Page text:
What baseball scouts look for & how do YOU stack up? Part 1 – Running speed

Have you ever wondered “Am I good enough to play baseball in the Major Leagues? Will I get noticed by pro baseball scouts?”

Orioles Scout Jim Thrift is back to outline some practical guidelines and hard numbers you can use to help you gauge your talent against your competition.

You’ve probably heard the phrase, “He’s a 5 tool player” or “He has great tools.” Have you ever wondered how your tools stack up against the competition?  Jim discusses the 5 tools of baseball, including his evaluation process and some hard numbers for what baseball scouts look for.

In part 1, we’re talking running speed.

Running may not be the most glamorous of the 5 tools of baseball, but it will help you get noticed by pro baseball scouts and ultimately to get drafted and play in the Major Leagues.

What baseball scouts look for – Running Speed

Why it matters

It is important to honestly evaluate your abilities in order for you to develop the most effective habits and baseball philosophy for your individual strengths.  Knowing what you are good at and then maximizing those talents is how you make it to the highest levels of baseball.

what baseball scouts look for, and the 5 tools of baseball - hard numbers to compare yourself against from an Orioles Scout

Can you beat the play? Image by Frank Lauri.

Is speed really such an advantage?  YES.  If you are fast, your ground balls to infielders become a legitimate concern for the other team.  YES.  Your single + stolen base puts you into scoring position.  YES.  Many plays are determined “Out!” or “Safe!” by fractions of a second, meaning more hits for you (ie better batting average) and more runs for the team.  YES if you are an outfielder.  YES for teams to use you as a pinch runner.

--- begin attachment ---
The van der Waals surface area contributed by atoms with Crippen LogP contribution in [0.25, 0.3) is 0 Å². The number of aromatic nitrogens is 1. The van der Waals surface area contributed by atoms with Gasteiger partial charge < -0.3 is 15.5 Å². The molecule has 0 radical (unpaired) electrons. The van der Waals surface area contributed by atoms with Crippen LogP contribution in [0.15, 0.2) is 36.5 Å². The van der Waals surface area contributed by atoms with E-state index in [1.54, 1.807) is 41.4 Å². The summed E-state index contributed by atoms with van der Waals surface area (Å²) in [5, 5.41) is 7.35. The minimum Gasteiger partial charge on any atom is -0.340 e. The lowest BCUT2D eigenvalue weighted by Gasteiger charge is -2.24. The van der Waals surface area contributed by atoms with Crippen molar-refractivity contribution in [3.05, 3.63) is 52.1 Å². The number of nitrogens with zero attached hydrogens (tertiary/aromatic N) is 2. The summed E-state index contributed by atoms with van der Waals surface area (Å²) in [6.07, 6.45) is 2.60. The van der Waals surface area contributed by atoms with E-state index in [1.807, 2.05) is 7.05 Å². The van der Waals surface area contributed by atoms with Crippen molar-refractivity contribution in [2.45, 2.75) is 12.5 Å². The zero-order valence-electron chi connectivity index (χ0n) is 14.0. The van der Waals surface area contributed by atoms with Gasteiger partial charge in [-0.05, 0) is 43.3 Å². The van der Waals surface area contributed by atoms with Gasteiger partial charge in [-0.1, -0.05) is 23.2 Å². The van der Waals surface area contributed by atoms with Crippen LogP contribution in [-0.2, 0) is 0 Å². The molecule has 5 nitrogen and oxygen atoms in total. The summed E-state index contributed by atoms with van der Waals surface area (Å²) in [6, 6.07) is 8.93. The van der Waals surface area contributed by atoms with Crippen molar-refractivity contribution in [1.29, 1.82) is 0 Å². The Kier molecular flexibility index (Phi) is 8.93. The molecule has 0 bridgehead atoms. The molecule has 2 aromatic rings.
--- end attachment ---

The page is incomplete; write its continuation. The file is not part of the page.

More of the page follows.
How does your running speed compare?

How amateur baseball prospects are scored.  According to Orioles scout Jim, scouts score prospects on a scale of 2 to 8.  If you are average, you’ll be scored as a 4 or 5.

Home to 1st base.  How do you stack up against the Major League average?  Jim knows the average time from home plate to 1st base is 4.3 seconds for righties and 4.2 seconds for lefties.  (Don’t forget to check out our base running tips from the pros)

If you can make it from home to first in 3.93 to 4 seconds, you will be scored a 7 out of 8 – a very good score.

60 Yard Dash.  Another measure of speed is at 60 yards, or 180 ft.  Scouts also use this distance to gauge if you will be good at stealing bases.  If you are slow starter but a good finisher, they assume you won’t be stealing bases.  However, if you run a good first half, they expect you can steal bases.

The Major League average time for running 60 yards is 6.85 to 6.9 seconds.  If you fall in this range, you will be scored as a 5, or average in speed.  If you can beat the average, you are in good shape.

A 6.45 second runner is going in the book as an 8 out of 8, and is expected to be able to steal bases.  (Stealing expectations are based on catcher’s average release times, along with the average speed of a fastball.  Click here to read more).

[box]Says Who?  Orioles Scout Jim Thrift.  Jim’s 28 year career in baseball includes 4 years scouting for the Baltimore Orioles in the amateur, pro and international divisions, 15 years with the Cincinatti Reds as a Major League scout, amateur scout and National Cross Checker, triple A hitting coach, and a long list of other impressive experience in professional baseball. [/box]

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  1. Avatar für Landon Alberts
    Landon Alberts on

    I am 15 and My home to first time is 4.3 and my 60 YD time is 6.80. Do you think that I will be able to get drafted by the time that I’m 18?

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